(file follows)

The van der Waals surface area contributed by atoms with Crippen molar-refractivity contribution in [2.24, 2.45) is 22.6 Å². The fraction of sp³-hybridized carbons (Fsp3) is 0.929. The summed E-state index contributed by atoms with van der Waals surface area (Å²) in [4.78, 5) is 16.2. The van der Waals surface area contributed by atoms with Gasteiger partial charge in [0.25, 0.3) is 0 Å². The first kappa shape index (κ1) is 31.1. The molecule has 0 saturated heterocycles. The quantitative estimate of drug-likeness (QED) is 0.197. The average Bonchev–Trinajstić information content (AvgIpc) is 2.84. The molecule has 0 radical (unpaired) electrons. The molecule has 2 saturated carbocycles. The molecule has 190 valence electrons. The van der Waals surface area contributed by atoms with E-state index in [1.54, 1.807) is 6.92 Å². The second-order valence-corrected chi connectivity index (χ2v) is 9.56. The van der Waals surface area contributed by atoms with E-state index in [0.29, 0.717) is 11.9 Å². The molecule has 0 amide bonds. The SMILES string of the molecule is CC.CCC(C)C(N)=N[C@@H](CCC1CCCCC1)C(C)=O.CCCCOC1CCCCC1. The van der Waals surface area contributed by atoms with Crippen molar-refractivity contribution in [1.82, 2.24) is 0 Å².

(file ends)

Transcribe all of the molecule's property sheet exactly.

The van der Waals surface area contributed by atoms with Crippen molar-refractivity contribution in [2.24, 2.45) is 22.6 Å². The fraction of sp³-hybridized carbons (Fsp3) is 0.929. The summed E-state index contributed by atoms with van der Waals surface area (Å²) in [4.78, 5) is 16.2. The van der Waals surface area contributed by atoms with Gasteiger partial charge in [0.25, 0.3) is 0 Å². The first kappa shape index (κ1) is 31.1. The molecule has 0 saturated heterocycles. The quantitative estimate of drug-likeness (QED) is 0.197. The average Bonchev–Trinajstić information content (AvgIpc) is 2.84. The molecule has 0 radical (unpaired) electrons. The molecule has 2 saturated carbocycles. The molecule has 190 valence electrons. The van der Waals surface area contributed by atoms with E-state index in [1.54, 1.807) is 6.92 Å². The second-order valence-corrected chi connectivity index (χ2v) is 9.56. The van der Waals surface area contributed by atoms with E-state index in [0.29, 0.717) is 11.9 Å². The molecule has 0 amide bonds. The SMILES string of the molecule is CC.CCC(C)C(N)=N[C@@H](CCC1CCCCC1)C(C)=O.CCCCOC1CCCCC1. The van der Waals surface area contributed by atoms with Crippen molar-refractivity contribution in [1.82, 2.24) is 0 Å².